Photographer Jessica Nichols‘ most popular photograph on her Flickr account (above left) is titled “Loads of Ranunculus” and has more than 10,000 views. Nichols got a nasty shock a year ago when she discovered that American fashion designer Chris Benz had apparently turned the photo into numerous clothing designs for his Spring 2012 line, without Nichols’ knowing and/or permission. Since July of this year, Nichols has been fighting against the infringement in an attempt to get the designer to pay up.
Here’s a more detailed look at the original photograph:
Two of the designs in the Spring 2012 collection appear to simply be the flowers in the above photograph turned into a repetitive pattern:
The photograph was also used on shoes and extensively in a marketing campaign with Lancome as a women’s bag (which is currently available for purchase on Amazon). Nichols purchased one of the bags for evidence:
Here’s a short video by Chic.TV of NYC Fashion Week 2011 in which the design makes an appearance:
Interestingly enough, as Benz is adjusting some clothing that is allegedly based on Nichols’ photo, he’s asked the question, “Are you struck with inspiration or are you actively looking for it?”. Here’s his response:
I’m always looking, and I think one of the most important things as a designer is to always keep your eyes open and look for inspiration everywhere.
His lawyers are refuting Nichols’ infringement complaint, saying it was inspiration rather than infringement. Nichols writes,
He “gathered inspiration” for his design from sources on the internet, flower shops and street vendors, and while he “is not prepared to say that he absolutely never saw your client’s photograph,” he denies that he copied or manipulated it. In addition, he “respectfully denies” that the fabric is “substantially similar” to my photograph and therefore there is no infringement.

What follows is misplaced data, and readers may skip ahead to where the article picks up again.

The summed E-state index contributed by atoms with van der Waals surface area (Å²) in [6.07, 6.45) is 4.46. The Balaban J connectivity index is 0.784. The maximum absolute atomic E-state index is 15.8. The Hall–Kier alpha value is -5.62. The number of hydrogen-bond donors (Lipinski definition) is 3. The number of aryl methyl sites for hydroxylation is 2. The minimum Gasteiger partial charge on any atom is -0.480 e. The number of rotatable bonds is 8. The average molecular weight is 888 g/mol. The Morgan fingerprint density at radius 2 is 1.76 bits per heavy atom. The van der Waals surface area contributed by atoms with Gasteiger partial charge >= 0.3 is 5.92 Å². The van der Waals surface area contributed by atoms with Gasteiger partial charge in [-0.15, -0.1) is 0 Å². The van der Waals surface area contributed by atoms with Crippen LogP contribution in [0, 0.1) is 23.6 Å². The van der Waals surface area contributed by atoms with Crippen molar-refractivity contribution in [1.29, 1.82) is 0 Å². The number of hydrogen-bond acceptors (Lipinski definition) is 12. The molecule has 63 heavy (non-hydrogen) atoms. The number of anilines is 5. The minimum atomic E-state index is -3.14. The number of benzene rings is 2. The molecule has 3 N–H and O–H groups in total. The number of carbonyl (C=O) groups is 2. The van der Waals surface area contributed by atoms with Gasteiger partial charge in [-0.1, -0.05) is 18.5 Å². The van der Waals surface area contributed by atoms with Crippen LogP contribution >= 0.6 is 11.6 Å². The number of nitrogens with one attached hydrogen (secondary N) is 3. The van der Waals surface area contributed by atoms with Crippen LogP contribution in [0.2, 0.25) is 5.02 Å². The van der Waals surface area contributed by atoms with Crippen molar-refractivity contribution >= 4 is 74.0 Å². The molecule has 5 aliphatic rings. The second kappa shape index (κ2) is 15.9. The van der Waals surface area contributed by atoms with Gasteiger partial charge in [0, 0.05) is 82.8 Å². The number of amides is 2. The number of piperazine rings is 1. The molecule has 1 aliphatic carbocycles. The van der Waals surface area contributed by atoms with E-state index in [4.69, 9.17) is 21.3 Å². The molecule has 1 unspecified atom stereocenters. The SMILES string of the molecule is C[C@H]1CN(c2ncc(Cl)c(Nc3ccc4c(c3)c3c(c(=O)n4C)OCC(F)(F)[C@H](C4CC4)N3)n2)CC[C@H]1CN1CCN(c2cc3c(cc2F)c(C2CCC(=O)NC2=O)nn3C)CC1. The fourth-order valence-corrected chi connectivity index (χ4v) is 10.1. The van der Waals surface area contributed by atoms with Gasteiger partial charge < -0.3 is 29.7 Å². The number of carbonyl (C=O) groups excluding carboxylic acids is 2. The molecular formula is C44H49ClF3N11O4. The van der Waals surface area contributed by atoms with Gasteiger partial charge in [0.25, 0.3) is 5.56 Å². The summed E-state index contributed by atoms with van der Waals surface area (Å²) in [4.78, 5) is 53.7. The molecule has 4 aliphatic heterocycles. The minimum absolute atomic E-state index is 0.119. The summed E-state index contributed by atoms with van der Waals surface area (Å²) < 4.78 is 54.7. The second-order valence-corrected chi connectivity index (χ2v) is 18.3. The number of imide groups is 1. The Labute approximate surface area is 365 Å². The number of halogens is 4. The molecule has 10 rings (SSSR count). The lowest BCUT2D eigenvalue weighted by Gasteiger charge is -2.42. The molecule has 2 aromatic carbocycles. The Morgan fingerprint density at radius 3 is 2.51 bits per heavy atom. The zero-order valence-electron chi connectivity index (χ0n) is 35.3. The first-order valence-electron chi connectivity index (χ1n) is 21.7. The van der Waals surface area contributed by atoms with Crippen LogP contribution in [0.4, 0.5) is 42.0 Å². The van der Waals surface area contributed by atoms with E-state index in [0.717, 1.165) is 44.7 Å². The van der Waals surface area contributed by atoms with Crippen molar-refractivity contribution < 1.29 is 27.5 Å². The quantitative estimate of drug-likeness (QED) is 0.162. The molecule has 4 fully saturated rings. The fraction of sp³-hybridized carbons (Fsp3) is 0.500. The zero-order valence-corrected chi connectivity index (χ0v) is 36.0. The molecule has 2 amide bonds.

Nichols says that this simply isn’t true:
I believe the photographs speak for themselves about how substantially similar his fabric is to my photograph. My entire photograph is in the fabric! […]
Come on Chris Benz, it is way past time to step up and take responsibility for using my photograph without my permission and without compensation! I know it was exciting for you last week when you tweeted about Sasha Obama wearing one of your skirts on election night, but please take a Twitter break and get in touch with my lawyers.
You can find out more about this story and hear Nichols’ side of things over on her blog post documenting it:
Chris Benz’s Spring 2012 Line [Sweet Eventide Photography]
Update: Reader Kiki the Wonder Mule has created an animated GIF that shows how the original photo was used in the Lancome bag design. Nichols has also added a PayPal donation button to her site in order to collect donations to pay for her growing legal costs.
Thanks for sending in the tip, Thomas!